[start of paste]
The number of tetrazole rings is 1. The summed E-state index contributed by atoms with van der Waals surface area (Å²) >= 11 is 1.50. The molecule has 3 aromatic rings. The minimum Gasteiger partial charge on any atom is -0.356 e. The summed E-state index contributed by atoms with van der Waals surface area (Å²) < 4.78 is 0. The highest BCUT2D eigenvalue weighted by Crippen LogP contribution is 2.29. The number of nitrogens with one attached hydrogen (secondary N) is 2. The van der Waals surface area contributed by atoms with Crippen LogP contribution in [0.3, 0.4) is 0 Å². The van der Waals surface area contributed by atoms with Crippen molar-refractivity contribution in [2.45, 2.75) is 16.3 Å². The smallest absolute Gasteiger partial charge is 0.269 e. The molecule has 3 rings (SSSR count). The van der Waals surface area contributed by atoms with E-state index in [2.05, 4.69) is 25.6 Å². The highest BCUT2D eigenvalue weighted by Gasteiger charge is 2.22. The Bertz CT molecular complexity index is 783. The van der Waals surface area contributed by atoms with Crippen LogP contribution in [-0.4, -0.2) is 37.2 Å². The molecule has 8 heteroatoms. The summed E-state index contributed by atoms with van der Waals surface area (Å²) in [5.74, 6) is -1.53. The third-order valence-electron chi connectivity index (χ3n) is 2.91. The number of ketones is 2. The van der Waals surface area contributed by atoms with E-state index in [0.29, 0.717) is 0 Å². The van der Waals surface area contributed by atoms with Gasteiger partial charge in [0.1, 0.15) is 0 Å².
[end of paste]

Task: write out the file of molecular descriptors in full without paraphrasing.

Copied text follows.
The number of tetrazole rings is 1. The summed E-state index contributed by atoms with van der Waals surface area (Å²) >= 11 is 1.50. The molecule has 3 aromatic rings. The minimum Gasteiger partial charge on any atom is -0.356 e. The summed E-state index contributed by atoms with van der Waals surface area (Å²) < 4.78 is 0. The highest BCUT2D eigenvalue weighted by Crippen LogP contribution is 2.29. The number of nitrogens with one attached hydrogen (secondary N) is 2. The van der Waals surface area contributed by atoms with Crippen LogP contribution in [0.3, 0.4) is 0 Å². The van der Waals surface area contributed by atoms with Crippen molar-refractivity contribution in [2.45, 2.75) is 16.3 Å². The smallest absolute Gasteiger partial charge is 0.269 e. The molecule has 3 rings (SSSR count). The van der Waals surface area contributed by atoms with E-state index in [2.05, 4.69) is 25.6 Å². The highest BCUT2D eigenvalue weighted by Gasteiger charge is 2.22. The Bertz CT molecular complexity index is 783. The van der Waals surface area contributed by atoms with Crippen LogP contribution in [-0.4, -0.2) is 37.2 Å². The molecule has 8 heteroatoms. The summed E-state index contributed by atoms with van der Waals surface area (Å²) in [5.74, 6) is -1.53. The third-order valence-electron chi connectivity index (χ3n) is 2.91. The number of ketones is 2. The van der Waals surface area contributed by atoms with E-state index in [0.29, 0.717) is 0 Å². The van der Waals surface area contributed by atoms with Gasteiger partial charge in [0.1, 0.15) is 0 Å².